Tulips in Holland is the working title for this new novel I’m starting while I wait for In the Red to wend its way through the publishing process. The title is from the following exchange between my protagonist and a Silicon Valley millionaire who pays her for sex:
I’m not complaining. Overall, he is nicer to me than most men I’ve been with, even men who purportedly loved me. One day I was sad and he did not insist on fucking me. He took me to a museum to look at old paintings. We talked about the rich patrons who financed all those paintings. He did not mind that they were not very nice people. He was comfortable with that.
The paintings were from the Dutch golden age, bought with tulip money. While we were standing there looking at the Girl with a Pearl earring, he said a touch wistfully, “It’s really weird to wake up one morning to find out that your tulips are worth a whole lot of money.”
The dark-eyed girl gazed at me sadly over her shoulder, her red lips parted. The paint was riddled in hairline cracks.
“It’s also really weird,” he said, “to wake up one morning and realize that they’re just tulips.”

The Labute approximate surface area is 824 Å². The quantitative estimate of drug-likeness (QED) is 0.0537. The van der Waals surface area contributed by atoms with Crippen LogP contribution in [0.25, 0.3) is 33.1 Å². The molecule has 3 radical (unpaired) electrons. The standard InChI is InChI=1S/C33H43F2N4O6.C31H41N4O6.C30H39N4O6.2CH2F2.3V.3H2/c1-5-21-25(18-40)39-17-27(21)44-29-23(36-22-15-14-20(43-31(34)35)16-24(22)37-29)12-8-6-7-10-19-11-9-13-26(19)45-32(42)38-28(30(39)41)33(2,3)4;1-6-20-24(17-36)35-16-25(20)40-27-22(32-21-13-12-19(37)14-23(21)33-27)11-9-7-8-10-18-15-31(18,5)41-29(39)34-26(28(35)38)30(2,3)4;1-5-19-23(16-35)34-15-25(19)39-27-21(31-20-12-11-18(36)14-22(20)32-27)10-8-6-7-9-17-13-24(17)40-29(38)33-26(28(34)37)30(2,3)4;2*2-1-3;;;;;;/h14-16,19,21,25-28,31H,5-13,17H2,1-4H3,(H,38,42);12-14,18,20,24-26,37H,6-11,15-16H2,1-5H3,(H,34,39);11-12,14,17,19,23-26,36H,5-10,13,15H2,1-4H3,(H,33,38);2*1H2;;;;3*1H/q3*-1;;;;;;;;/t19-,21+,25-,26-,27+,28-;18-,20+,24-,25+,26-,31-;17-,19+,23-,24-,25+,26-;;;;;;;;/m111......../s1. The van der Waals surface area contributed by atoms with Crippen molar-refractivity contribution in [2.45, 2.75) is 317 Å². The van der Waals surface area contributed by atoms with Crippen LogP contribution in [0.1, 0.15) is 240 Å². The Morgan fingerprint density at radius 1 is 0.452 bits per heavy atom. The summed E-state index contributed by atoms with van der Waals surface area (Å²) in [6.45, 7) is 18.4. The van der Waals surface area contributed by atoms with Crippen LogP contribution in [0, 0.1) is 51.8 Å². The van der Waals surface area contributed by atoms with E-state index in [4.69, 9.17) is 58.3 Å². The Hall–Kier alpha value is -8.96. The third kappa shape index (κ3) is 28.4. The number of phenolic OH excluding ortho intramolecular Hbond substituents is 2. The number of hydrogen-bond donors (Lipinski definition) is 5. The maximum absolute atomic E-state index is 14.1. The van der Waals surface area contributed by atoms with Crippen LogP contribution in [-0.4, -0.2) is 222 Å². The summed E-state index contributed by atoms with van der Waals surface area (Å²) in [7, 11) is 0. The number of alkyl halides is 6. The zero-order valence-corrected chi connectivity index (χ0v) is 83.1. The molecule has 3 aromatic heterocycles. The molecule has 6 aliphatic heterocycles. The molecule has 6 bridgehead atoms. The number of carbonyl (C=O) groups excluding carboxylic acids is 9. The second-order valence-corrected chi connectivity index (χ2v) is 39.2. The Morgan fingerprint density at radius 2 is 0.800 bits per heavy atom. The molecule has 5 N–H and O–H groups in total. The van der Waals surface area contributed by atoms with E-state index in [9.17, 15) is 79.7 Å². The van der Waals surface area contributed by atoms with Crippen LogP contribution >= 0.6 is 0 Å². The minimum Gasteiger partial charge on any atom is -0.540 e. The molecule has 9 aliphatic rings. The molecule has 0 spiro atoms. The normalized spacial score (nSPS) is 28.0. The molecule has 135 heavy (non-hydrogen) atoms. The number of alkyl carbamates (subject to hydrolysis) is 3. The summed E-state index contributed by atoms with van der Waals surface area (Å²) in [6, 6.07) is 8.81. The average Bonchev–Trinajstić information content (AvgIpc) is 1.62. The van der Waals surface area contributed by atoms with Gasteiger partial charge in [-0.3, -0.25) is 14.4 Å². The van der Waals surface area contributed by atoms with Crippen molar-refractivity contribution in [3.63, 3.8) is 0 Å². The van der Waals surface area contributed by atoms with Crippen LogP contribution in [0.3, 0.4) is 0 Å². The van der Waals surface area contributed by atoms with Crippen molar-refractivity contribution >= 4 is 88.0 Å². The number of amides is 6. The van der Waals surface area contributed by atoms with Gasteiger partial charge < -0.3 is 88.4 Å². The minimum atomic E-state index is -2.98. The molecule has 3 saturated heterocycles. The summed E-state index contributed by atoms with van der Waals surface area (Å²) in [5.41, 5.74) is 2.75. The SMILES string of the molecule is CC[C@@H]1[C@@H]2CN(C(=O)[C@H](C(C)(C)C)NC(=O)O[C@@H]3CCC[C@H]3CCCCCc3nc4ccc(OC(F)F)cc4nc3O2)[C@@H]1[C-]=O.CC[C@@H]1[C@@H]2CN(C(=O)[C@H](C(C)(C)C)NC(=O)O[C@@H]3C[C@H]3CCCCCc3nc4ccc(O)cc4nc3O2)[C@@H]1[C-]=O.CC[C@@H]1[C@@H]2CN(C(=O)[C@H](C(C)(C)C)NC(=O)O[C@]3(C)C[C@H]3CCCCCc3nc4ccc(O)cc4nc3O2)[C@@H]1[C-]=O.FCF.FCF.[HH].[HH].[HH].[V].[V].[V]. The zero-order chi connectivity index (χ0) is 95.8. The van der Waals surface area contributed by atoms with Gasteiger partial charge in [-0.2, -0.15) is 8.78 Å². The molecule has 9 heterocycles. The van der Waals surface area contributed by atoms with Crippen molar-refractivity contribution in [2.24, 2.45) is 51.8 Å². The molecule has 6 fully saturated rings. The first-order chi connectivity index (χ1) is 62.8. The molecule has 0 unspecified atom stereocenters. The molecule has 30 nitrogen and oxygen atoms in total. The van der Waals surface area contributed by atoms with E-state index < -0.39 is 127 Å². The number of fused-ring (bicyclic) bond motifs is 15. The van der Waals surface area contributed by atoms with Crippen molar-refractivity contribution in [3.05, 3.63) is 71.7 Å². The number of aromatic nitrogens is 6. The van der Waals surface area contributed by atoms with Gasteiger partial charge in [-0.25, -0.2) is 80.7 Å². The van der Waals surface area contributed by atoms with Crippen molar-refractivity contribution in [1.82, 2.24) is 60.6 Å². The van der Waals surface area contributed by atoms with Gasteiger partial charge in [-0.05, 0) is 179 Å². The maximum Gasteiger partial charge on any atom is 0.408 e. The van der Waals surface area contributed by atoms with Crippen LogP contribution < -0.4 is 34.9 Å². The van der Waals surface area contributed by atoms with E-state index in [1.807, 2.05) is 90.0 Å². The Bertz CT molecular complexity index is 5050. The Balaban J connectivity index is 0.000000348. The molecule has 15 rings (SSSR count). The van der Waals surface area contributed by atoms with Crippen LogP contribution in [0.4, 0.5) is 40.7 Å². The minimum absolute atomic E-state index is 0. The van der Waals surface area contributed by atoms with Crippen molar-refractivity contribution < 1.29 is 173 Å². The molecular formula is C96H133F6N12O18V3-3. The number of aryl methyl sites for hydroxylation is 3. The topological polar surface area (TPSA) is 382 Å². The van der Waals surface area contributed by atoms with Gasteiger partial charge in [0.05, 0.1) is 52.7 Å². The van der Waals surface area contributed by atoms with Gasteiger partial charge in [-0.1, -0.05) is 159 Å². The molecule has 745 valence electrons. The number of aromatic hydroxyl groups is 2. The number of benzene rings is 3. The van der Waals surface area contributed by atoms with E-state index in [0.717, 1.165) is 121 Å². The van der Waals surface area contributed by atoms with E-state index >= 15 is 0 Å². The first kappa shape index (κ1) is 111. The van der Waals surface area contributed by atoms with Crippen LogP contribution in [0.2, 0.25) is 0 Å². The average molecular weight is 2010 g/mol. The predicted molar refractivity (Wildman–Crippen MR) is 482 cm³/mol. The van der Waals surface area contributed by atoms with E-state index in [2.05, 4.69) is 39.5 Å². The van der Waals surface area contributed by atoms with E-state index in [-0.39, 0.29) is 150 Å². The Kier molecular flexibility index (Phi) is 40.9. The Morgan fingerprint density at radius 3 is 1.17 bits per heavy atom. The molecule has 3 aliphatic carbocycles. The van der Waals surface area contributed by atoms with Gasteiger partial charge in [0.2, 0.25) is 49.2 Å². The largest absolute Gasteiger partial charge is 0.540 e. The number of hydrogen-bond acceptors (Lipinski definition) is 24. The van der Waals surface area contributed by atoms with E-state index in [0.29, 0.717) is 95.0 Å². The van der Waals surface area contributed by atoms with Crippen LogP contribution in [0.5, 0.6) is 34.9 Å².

My new protagonist is really fun. She is acidly funny and gifted with a hot core of righteous female rage. I love the rage: it is kinetic and purgative. It is power. But there’s another thing at the center of this novel: an intense, amorphous sadness, pervasive and inchoate. I cannot yet pin down exactly what it’s about. I think it has to do with knowing. If you insist on not knowing, then you are wasting yourself. If you insist on knowing, then you will suffer. Being human inevitably entails being deluded or heartbroken. There is no Eden, and you can scramble blindly all you want into the past looking for its ruin but–there never was.
I can feel what will one day be this novel inside me, stirring in amniotic darkness.
It has another title, a title I could never talk my publisher into because it is completely uncatchy: Ammit. It comes from the trial of the soul in ancient Egypt. In this trial, the dead man’s heart is weighed on a scale against a feather. The feather is Maat, or Justice. The heart must balance perfectly against it. If the heart is heavier than the feather, weighed down by evil deeds, it is tossed to a monster who immediately devours it. The Egyptians had no Hell. Punishment for the wicked was oblivion; there was nothing worse than not existing.
Ammit is the name of the monster.